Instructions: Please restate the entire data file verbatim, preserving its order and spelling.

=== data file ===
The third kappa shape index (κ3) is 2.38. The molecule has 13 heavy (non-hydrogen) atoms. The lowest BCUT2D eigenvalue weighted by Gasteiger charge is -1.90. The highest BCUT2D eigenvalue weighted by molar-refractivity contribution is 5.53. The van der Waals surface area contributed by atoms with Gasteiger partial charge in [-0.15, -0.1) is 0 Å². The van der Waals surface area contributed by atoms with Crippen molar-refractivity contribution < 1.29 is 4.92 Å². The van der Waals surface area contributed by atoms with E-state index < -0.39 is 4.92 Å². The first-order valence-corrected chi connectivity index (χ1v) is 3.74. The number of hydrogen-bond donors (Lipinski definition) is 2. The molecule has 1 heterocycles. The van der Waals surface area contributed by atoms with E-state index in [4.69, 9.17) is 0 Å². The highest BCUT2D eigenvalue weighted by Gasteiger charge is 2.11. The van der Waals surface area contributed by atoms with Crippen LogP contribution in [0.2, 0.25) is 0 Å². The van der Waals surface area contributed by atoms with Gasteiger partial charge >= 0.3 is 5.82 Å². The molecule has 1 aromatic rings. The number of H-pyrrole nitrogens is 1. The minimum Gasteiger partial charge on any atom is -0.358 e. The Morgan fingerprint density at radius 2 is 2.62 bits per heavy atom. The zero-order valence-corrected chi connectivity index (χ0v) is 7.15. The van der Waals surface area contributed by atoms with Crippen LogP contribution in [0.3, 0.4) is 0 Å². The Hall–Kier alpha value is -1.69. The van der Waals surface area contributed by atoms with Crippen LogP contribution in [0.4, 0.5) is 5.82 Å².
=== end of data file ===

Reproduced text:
The third kappa shape index (κ3) is 2.38. The molecule has 13 heavy (non-hydrogen) atoms. The lowest BCUT2D eigenvalue weighted by Gasteiger charge is -1.90. The highest BCUT2D eigenvalue weighted by molar-refractivity contribution is 5.53. The van der Waals surface area contributed by atoms with Gasteiger partial charge in [-0.15, -0.1) is 0 Å². The van der Waals surface area contributed by atoms with Crippen molar-refractivity contribution < 1.29 is 4.92 Å². The van der Waals surface area contributed by atoms with E-state index < -0.39 is 4.92 Å². The first-order valence-corrected chi connectivity index (χ1v) is 3.74. The number of hydrogen-bond donors (Lipinski definition) is 2. The molecule has 1 heterocycles. The van der Waals surface area contributed by atoms with E-state index in [4.69, 9.17) is 0 Å². The highest BCUT2D eigenvalue weighted by Gasteiger charge is 2.11. The van der Waals surface area contributed by atoms with Crippen LogP contribution in [0.2, 0.25) is 0 Å². The van der Waals surface area contributed by atoms with Gasteiger partial charge >= 0.3 is 5.82 Å². The molecule has 1 aromatic rings. The number of H-pyrrole nitrogens is 1. The minimum Gasteiger partial charge on any atom is -0.358 e. The Morgan fingerprint density at radius 2 is 2.62 bits per heavy atom. The zero-order valence-corrected chi connectivity index (χ0v) is 7.15. The van der Waals surface area contributed by atoms with Crippen LogP contribution in [0.3, 0.4) is 0 Å². The Hall–Kier alpha value is -1.69. The van der Waals surface area contributed by atoms with Crippen LogP contribution in [0.4, 0.5) is 5.82 Å².